One of the simplest and potentially life-changing insights I have gathered from my time as a family mediator in Toronto is knowing the key difference between acknowledgement and agreement. However, before we get to that point, we need to talk about the fundamental purpose of having conversations with our spouse or partner during the mediation process:
- Are we interested in mutual understanding and appreciation?
- Or are we more concerned about being right?
The answer won’t always be one or the other, but can flip from topic to topic. Rest assured that neither of these approaches is right or wrong, but each produces very different life paths.
How is Acknowledgement Different from Agreement?
The definition of agreement in the context of family mediation is fairly simple to understand. An agreement is reached when both parties share the same views and come to the same decision about important matters. Agreements are often preceded by constructive conversations that involve a family mediator who is trained in conflict resolution.
Acknowledgement is different from agreement because it is used to demonstrate our understanding, even when we don’t agree with what the other person is saying. Acknowledgement allows us to hold space and show respect and understanding for the other party’s opinions without having to agree with them.
Example of Acknowledgement
After giving you time to say how you feel, I show my acknowledgement by describing what I heard. I may not necessarily like or agree with what you said, but I bear my discomfort so that you know I’ve understood your meaning. Once you know I have heard what you care about, then I can speak about what is important to me.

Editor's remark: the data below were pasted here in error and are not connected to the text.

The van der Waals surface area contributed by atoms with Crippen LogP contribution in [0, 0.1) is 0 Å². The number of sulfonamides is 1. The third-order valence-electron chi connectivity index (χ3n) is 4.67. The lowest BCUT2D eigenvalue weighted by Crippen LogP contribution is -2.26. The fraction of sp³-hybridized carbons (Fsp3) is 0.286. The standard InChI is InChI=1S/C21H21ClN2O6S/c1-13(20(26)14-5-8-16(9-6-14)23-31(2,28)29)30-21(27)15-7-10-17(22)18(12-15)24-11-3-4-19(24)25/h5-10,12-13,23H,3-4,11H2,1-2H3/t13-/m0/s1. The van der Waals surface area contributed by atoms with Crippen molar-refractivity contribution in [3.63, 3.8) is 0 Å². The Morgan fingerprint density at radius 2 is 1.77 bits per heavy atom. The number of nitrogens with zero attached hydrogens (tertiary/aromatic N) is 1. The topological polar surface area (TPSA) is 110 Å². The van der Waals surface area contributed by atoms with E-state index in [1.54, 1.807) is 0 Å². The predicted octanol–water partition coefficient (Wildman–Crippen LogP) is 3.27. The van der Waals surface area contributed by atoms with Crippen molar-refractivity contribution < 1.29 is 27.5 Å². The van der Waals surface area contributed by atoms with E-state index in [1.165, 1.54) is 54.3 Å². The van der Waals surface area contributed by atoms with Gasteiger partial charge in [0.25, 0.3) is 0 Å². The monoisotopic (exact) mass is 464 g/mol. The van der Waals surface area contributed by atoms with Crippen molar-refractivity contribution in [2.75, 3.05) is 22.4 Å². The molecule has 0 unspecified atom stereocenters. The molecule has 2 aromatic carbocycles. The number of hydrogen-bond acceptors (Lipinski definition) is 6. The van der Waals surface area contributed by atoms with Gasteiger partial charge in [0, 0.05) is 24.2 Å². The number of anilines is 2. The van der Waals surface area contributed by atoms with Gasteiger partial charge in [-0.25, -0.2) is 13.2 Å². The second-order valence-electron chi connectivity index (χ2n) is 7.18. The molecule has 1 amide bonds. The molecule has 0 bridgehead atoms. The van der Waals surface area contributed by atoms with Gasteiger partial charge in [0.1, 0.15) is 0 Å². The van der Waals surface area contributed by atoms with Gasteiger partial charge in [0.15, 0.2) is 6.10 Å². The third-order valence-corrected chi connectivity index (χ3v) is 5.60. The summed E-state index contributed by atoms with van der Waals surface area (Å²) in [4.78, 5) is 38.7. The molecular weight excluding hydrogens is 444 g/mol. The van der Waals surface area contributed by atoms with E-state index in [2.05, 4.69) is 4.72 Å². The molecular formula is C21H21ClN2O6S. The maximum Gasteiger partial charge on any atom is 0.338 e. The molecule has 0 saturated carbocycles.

This more detached listening allows you to objectively reflect on what is being said as a whole. You can respond without taking a position, holding on to your side, or taking the opposing view.
The Benefits of Acknowledgement
When we’re having a tough conversation with a friend or partner, we’re sometimes more focused on how we need to respond rather than listening to the message in a way that promotes understanding.
Imagine how different a tense conversation would play out if one of the participants shifts from offering an opinion and instead starts to ask questions about why the other feels the way they do. How would the dynamic change if that participant simply confirms what was said to take care of any doubt we have about their intended meaning. This constructive and respectful style of communication can help both parties maintain a positive attitude, which can lead to favourable outcomes for everyone involved.
Why is Acknowledgement Important?
There are two equally valid experiences going on simultaneously during any interaction. When our views aren’t being recognized throughout a conversation, we start to focus more on proving that we’re right.
This is one of the most common conflicts we have with those we care about. Acknowledgement allows us to be the agents of change and offer the recognition both people are seeking. For acknowledgement to work,one person will need to take the lead and create the space for the other so that a new path to the conversation can unfold.
Acknowledgement and Separation Mediation
For people in mediation or for those who are thinking of separating from their spouse, their past experiences will continue to lead to aversion, defensiveness, and confrontation without interest in and effort applied to change the pattern.
Acknowledgement can help people break this pattern and transition from an intimate relationship, where asking for emotional engagement and care is normal, to a co-parenting relationship, where each person is more self-reliant and child-focused.
With this perspective, both parties can listen deeper and have a chance to speak and be heard. The requirement to be proven right or in control of the conversation may arise within us, but it no longer has to be followed.
Are you looking for family mediation in Toronto? I can help you and your spouse start a respectful and goal-oriented dialogue through professional conflict resolution management and conflict coaching.
Contact me at Aligned Choices mediation today.